Contracted cleanup crews may have rolled out of Nashville neighborhoods, but that doesn’t mean the dirty work is done.
“It’s not the last official day of collection,” said Gwen Hopkins-Glascock, spokeswoman for Metro Public Works, on Tuesday. “Our trucks will continue to be picking up flood debris for probably another couple weeks. But we are going to stop using the contracted trucks [for neighborhood collection] today.”
The small army of workers had been hauling and sorting flood debris in Nashville since May 10.
Using trucks and cranes, the crews hauled the debris off the street and dropped it at one of three temporary staging sites (Edwin Warner Park, Pulley Road near the airport, and Mainstream Drive at MetroCenter).
As of last Friday, Metro Public Works and contracted crews had removed more than 260,000 cubic yards of flood debris — over 60,000 tons.
The decision to cut off contract crews is a reflection of the amount of debris removed so far and a response to federal deadlines.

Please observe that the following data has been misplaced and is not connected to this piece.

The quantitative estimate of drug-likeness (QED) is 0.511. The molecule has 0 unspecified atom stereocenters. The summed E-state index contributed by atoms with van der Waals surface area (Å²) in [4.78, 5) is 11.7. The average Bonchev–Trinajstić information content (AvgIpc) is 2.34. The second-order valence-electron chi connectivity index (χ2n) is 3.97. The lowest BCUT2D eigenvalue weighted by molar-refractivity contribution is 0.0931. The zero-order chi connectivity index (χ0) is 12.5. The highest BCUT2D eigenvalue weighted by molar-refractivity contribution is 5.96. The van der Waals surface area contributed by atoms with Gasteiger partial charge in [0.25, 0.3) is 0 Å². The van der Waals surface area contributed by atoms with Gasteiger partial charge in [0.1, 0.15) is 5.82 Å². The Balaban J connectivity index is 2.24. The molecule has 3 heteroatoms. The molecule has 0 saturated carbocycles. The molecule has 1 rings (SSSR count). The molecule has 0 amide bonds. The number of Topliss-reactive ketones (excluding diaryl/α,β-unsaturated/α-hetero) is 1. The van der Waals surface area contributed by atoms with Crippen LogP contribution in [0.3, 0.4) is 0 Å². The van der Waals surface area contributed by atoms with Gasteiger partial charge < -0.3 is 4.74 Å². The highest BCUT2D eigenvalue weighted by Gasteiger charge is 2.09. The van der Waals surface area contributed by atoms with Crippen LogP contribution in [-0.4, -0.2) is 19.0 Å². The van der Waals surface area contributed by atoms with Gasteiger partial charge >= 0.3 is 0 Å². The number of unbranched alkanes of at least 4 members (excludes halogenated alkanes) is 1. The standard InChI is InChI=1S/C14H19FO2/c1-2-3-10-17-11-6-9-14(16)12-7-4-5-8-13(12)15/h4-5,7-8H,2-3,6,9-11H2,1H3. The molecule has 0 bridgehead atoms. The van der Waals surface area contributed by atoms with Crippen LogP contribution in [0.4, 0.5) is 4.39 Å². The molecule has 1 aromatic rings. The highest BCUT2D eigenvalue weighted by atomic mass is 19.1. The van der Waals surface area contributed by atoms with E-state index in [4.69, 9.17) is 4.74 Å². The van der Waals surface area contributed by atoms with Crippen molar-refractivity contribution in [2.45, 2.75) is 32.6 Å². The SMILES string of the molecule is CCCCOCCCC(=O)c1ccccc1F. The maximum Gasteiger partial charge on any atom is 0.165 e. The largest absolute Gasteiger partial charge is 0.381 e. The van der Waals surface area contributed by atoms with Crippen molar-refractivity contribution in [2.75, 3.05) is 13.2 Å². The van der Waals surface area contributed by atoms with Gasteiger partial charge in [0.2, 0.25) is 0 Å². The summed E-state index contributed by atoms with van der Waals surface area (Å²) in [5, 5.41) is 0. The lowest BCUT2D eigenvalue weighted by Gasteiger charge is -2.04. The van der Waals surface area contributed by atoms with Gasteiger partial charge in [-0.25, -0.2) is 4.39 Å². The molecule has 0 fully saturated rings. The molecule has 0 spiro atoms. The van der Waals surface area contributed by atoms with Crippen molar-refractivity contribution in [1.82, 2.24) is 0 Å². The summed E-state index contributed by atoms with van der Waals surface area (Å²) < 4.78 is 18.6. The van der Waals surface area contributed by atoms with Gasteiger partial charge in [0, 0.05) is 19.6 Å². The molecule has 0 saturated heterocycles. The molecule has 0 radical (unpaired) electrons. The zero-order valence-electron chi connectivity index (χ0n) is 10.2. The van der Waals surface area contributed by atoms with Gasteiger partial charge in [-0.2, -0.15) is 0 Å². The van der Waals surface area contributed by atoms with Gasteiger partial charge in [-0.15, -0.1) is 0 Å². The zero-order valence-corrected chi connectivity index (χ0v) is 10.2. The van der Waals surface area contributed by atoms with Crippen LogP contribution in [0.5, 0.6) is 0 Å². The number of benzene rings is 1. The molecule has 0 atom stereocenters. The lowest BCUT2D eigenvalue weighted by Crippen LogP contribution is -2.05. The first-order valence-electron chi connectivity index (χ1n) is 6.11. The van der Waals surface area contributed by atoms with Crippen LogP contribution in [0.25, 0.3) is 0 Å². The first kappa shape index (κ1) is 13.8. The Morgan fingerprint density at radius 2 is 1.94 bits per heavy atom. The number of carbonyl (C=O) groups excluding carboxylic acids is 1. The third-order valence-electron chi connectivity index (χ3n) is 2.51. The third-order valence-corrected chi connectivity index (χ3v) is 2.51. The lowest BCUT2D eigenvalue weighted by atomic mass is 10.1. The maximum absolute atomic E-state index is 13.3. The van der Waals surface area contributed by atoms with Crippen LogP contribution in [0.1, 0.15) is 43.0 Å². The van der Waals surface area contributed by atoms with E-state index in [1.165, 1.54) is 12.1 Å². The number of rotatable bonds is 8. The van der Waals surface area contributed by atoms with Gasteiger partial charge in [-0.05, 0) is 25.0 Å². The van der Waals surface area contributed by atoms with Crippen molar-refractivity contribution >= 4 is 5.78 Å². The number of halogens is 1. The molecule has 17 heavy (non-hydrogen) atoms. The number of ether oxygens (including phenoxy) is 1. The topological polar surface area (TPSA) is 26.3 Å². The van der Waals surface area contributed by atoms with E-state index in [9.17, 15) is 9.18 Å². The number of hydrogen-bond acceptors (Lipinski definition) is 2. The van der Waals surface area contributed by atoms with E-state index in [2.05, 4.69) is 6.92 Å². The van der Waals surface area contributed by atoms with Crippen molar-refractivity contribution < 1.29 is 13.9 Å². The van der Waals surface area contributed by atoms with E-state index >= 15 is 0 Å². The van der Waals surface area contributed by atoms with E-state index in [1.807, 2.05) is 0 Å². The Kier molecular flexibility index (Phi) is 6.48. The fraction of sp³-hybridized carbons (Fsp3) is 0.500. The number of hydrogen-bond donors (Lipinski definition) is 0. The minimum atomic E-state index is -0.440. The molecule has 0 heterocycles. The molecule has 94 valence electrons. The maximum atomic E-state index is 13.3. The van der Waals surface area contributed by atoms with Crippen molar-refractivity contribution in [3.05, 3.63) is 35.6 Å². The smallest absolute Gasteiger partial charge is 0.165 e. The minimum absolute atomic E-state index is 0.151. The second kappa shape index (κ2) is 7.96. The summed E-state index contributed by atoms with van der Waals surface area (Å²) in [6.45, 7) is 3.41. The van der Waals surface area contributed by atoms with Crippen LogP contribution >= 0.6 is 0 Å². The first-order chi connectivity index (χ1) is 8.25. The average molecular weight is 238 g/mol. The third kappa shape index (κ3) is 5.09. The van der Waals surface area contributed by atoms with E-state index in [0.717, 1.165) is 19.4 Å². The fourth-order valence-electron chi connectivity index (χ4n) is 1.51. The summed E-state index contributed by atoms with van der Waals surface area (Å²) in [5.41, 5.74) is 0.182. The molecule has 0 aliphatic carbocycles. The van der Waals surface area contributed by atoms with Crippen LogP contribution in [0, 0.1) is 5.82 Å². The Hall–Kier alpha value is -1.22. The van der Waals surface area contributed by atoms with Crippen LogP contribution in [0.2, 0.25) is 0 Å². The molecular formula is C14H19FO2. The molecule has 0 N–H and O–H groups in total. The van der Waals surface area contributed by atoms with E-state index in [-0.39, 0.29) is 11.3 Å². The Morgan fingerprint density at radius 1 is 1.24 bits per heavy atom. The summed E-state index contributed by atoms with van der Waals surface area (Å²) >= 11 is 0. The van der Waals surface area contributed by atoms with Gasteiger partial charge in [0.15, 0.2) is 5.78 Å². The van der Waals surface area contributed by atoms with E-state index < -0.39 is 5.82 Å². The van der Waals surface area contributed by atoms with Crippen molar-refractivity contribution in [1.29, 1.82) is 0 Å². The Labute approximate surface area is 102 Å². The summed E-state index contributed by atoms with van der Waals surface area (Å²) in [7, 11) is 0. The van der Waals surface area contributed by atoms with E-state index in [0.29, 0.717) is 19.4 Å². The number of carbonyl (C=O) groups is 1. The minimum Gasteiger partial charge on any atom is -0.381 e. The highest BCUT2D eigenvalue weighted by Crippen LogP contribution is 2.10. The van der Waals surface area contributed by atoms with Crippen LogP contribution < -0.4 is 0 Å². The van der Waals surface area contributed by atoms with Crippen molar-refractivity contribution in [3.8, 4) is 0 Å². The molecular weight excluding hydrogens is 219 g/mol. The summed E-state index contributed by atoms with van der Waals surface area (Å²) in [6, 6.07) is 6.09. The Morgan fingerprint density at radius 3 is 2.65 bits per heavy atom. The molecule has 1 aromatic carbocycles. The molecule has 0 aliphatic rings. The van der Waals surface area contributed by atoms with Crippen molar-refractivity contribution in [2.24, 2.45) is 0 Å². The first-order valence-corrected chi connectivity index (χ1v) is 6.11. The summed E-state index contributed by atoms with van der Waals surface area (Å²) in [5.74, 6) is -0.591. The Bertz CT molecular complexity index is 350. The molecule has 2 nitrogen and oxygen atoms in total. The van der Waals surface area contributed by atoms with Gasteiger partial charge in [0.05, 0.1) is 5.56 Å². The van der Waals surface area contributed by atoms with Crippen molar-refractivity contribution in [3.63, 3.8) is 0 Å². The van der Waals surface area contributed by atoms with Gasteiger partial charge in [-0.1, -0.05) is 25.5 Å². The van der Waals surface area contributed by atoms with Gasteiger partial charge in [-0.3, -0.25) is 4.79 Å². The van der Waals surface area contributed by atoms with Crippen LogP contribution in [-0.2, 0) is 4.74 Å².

“We know that [the Federal Emergency Management Agency] will be issuing some deadlines of their own pretty soon, when they will stop reimbursing the city after a set date for debris collection,” Hopkins-Glascock said. “In anticipation of those FEMA deadlines, we set our own deadline for [Tuesday] for residents to put their items out.”
Finalized statistics regarding the debris cleanup will not be available until further down the road. With some cleanup ongoing, total cost and the amount of debris are still increasing.
“We probably won’t know that for another few weeks,” Hopkins-Glascock said. “Part of the cost involves those staging areas where the debris is sorted and transported to appropriate landfills. We’ve started doing that, but we won’t have any of those final numbers until we’ve finished.”